4. Mount Wutai
The highest mountain in Northern China, Mount Wutai, meaning the “five terrace mountain” is well-known for its spectacular landscape and historical significance. The mountain is topped by five open peaks lacking tree cover. The top of the mountain remains snow covered for most of the year. Below the snow cover lies lush forests of evergreen trees dotted with temples and monasteries associated with the Buddhist religion. Many of these religious monuments are centuries old and are thus associated with immense historical, architectural and cultural value. The mountain is host to about fifty-three monasteries. One of the most notable monuments present here is the Foguang Temple’s East Main Hall that was built during the Tang dynasty’s rule in the region. It is the highest surviving timber building of its time and also houses several impressive life-size sculptures made of clay. Another famous building on Mount Wutai is the Shuxiang Temple that was established during the Ming era. Within the temple, there are 500 statues representing stories associated with Buddhism in the form of 3-D pictures. The temples and monasteries on Mount Wutai reflect how ancient Buddhist art and architecture influenced palace building styles in China for more than a millennium. The religious sites on the mountain were visited by several Chinese Emperors and other noted personalities of the country for centuries. Today, the monasteries and temples on the mountain store hundreds of religious scriptures and books that reveal important facts about the history and evolution of Buddhism in China.
3. Mount Emei
Mount Emei, one of Buddhism’s “Four Sacred Mountains” in China, is located in the country’s Sichuan Province. With an elevation of 10,167 ft, it is the highest of the four sacred mountains. According to tradition, the mountain served as the place where the Bodhisattva Samantabhadra attained enlightenment and also the first Buddhist temple in the country was established here in the first century CE. There is a cluster of about 76 monasteries near the mountain top of Mount Emei that were mostly built during the rule of the Ming and Qing dynasties. The mountain also offers fascinating sunrise viewpoints and spectacular cloud phenomena. The Tibetan macaques living here are famed for their mischievous nature and are often seen accepting food from tourists. The region also hosts a large number of endemic plants species.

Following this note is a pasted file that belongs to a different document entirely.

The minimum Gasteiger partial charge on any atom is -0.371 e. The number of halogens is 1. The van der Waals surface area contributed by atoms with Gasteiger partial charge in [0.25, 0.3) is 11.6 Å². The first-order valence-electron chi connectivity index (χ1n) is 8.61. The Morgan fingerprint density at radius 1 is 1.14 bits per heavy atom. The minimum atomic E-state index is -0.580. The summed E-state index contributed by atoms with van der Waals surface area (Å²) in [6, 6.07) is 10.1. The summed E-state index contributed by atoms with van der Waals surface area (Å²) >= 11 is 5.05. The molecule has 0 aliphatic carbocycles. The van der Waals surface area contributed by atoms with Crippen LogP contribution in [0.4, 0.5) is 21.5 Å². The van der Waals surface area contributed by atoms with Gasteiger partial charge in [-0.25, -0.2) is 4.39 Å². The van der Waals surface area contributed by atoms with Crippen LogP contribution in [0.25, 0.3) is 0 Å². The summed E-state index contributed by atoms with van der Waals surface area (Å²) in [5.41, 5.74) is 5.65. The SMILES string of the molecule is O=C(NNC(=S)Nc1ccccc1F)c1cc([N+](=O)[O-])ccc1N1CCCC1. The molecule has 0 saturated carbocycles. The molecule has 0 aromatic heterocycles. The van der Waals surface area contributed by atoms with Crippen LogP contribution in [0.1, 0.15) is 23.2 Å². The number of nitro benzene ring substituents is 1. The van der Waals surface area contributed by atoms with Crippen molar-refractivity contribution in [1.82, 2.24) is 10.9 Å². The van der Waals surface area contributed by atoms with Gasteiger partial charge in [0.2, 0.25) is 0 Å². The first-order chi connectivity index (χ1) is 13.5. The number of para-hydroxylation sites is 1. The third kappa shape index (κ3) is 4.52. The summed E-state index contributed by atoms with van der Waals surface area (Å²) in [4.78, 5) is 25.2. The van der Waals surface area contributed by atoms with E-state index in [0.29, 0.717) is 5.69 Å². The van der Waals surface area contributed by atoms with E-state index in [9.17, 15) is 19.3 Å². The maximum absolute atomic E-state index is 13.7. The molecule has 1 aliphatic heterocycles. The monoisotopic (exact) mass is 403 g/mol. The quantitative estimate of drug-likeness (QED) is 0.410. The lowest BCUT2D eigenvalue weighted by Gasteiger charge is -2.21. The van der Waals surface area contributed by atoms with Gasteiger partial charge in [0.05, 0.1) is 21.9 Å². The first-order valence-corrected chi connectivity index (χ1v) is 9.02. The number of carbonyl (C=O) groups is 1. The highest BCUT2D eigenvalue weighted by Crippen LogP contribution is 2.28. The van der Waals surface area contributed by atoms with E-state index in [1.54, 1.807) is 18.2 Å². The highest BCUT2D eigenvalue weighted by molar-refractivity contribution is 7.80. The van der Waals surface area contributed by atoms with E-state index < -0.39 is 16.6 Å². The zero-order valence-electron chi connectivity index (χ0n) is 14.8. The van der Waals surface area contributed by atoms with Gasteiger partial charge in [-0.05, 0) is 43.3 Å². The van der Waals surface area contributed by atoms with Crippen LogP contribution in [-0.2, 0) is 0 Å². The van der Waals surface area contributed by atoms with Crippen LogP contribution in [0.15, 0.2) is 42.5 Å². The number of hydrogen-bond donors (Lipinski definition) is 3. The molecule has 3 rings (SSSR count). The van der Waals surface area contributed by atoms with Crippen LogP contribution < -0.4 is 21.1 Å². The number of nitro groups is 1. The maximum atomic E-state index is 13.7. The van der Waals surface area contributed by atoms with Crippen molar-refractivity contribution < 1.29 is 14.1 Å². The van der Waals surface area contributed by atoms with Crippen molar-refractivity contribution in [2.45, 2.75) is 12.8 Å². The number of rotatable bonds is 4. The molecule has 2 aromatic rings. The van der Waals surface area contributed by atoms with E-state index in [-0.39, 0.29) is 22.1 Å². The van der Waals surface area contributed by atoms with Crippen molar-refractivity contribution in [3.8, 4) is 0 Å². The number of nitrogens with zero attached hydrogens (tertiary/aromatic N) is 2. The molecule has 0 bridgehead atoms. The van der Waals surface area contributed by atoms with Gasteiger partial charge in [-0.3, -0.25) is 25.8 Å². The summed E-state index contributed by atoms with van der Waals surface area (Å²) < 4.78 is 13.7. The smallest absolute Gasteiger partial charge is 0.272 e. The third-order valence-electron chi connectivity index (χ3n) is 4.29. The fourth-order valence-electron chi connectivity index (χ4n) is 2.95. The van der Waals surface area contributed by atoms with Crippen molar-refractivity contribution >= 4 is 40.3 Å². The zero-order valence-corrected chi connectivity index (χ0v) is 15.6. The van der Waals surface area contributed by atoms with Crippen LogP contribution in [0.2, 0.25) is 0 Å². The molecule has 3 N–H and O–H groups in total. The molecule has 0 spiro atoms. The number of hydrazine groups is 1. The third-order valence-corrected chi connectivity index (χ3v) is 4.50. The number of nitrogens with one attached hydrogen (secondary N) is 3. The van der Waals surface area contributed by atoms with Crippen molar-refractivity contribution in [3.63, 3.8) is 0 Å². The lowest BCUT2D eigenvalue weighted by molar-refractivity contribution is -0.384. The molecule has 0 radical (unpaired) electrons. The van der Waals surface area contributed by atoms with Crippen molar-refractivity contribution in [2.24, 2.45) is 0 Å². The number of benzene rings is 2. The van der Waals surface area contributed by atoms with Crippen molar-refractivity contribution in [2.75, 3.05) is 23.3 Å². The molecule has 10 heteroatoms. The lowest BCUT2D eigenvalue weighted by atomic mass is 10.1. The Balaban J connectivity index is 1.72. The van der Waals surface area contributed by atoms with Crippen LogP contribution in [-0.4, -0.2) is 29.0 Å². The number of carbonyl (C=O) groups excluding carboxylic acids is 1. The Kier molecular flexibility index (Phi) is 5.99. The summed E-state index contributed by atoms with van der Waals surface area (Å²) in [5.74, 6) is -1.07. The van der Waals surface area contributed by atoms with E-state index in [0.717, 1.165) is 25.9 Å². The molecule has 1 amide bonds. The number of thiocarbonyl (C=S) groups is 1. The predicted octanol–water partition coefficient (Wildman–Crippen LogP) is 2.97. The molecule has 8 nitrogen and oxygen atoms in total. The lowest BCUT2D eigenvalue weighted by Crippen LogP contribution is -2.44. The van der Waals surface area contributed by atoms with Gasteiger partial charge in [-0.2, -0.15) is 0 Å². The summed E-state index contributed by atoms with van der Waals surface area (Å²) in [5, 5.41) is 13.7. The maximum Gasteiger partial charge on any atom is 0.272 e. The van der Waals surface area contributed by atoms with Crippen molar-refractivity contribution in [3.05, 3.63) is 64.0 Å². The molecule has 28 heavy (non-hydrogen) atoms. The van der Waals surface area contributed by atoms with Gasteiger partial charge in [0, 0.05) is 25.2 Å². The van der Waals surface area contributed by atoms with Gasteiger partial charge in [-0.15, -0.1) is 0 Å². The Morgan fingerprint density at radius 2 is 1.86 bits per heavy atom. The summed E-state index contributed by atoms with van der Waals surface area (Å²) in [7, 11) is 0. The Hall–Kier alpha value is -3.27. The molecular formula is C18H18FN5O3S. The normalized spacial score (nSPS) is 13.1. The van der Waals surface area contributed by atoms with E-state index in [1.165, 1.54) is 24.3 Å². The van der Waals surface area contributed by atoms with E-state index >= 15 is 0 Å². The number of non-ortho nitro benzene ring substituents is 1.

2. Mount Jiuhua
Famous for its natural and historical wealth, scenic beauty, and association with Buddhism, Mount Jiuhua is a mountain located in the Qingyang County in China’s Anhui province. The mountain encompasses an area of about 120 square km of which 114 square km is protected area. In the ancient times, the mountain hosted as many as 360 Buddhist temples and monasteries and was the residence of about 4,000 to 5,000 nuns and monks. Many of the religious monuments have survived to this date and act as Buddhist pilgrimage sites on the mountain. The Huacheng Temple, Dabeilou Temple, Tianchi Temple are some of the notable extant temples on this mountain.
1. Mount Putuo
Offering a combination of scenic landscapes and Buddhist religious sites, Mount Putuo is the ideal location to experience spirituality amidst nature. The mountain is present as an island in the East China Sea, southeast of Shanghai. It occupies an area of about 12.5 square km and hosts several religious monuments associated with Buddhism. For centuries, the island mountain has attracted millions of visitors including both pilgrims and tourists who have been attracted by the natural, historical, cultural, and religious wealth of the site. Some of the notable temples present at Mount Putuo include the Fayu Temple, Puji Temple, and the Huiji Temple. The monasteries at the site serve as the temporary or permanent residences of a large number of Buddhist monks and nuns from China and abroad. Buddhist education can be received at the Institute of Buddhism, one of the most reputed academic institutes of its kind in the country. The Mount Putuo is also surrounded by some fascinating beaches and houses the critically endangered plant named the Putuo hornbeam.
About the Author
Oishimaya is an Indian native, currently residing in Kolkata. She has earned her Ph.D. degree and is presently engaged in full-time freelance writing and editing. She is an avid reader and travel enthusiast and is sensitively aware of her surroundings, both locally and globally. She loves mingling with people of eclectic cultures and also participates in activities concerning wildlife conservation.
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